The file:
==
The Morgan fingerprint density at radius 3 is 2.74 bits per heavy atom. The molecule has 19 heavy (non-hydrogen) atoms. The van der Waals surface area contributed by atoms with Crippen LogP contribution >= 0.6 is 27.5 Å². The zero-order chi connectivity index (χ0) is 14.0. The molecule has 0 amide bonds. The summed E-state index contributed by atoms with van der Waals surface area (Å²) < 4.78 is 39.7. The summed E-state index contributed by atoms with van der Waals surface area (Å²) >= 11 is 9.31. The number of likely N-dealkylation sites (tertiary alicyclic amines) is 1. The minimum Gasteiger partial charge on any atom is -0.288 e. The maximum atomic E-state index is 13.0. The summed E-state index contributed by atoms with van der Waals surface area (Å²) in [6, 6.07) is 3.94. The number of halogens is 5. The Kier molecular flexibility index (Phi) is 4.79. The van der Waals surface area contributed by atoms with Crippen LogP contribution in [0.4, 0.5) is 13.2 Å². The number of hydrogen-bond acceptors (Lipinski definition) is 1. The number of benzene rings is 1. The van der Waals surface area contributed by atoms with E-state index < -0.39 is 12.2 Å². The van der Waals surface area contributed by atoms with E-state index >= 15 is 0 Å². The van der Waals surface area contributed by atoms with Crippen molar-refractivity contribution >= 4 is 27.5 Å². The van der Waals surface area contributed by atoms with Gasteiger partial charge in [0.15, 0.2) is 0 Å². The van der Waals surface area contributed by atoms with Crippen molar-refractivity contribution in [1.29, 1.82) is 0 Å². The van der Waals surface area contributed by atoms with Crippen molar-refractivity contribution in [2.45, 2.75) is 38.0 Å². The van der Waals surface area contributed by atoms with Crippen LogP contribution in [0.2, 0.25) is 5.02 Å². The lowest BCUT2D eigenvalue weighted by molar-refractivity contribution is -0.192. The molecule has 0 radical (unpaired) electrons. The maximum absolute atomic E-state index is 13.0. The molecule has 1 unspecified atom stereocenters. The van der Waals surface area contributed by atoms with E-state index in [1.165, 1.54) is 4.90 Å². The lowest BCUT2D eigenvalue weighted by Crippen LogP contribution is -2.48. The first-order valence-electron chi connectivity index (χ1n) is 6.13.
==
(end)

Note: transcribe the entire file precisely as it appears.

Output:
The Morgan fingerprint density at radius 3 is 2.74 bits per heavy atom. The molecule has 19 heavy (non-hydrogen) atoms. The van der Waals surface area contributed by atoms with Crippen LogP contribution >= 0.6 is 27.5 Å². The zero-order chi connectivity index (χ0) is 14.0. The molecule has 0 amide bonds. The summed E-state index contributed by atoms with van der Waals surface area (Å²) < 4.78 is 39.7. The summed E-state index contributed by atoms with van der Waals surface area (Å²) >= 11 is 9.31. The number of likely N-dealkylation sites (tertiary alicyclic amines) is 1. The minimum Gasteiger partial charge on any atom is -0.288 e. The maximum atomic E-state index is 13.0. The summed E-state index contributed by atoms with van der Waals surface area (Å²) in [6, 6.07) is 3.94. The number of halogens is 5. The Kier molecular flexibility index (Phi) is 4.79. The van der Waals surface area contributed by atoms with Crippen LogP contribution in [0.4, 0.5) is 13.2 Å². The number of hydrogen-bond acceptors (Lipinski definition) is 1. The number of benzene rings is 1. The van der Waals surface area contributed by atoms with E-state index < -0.39 is 12.2 Å². The van der Waals surface area contributed by atoms with E-state index >= 15 is 0 Å². The van der Waals surface area contributed by atoms with Crippen molar-refractivity contribution >= 4 is 27.5 Å². The van der Waals surface area contributed by atoms with Gasteiger partial charge in [0.15, 0.2) is 0 Å². The van der Waals surface area contributed by atoms with Crippen molar-refractivity contribution in [1.29, 1.82) is 0 Å². The van der Waals surface area contributed by atoms with Crippen molar-refractivity contribution in [2.45, 2.75) is 38.0 Å². The van der Waals surface area contributed by atoms with Crippen LogP contribution in [0.2, 0.25) is 5.02 Å². The lowest BCUT2D eigenvalue weighted by molar-refractivity contribution is -0.192. The molecule has 0 radical (unpaired) electrons. The maximum absolute atomic E-state index is 13.0. The molecule has 1 unspecified atom stereocenters. The van der Waals surface area contributed by atoms with E-state index in [1.165, 1.54) is 4.90 Å². The lowest BCUT2D eigenvalue weighted by Crippen LogP contribution is -2.48. The first-order valence-electron chi connectivity index (χ1n) is 6.13.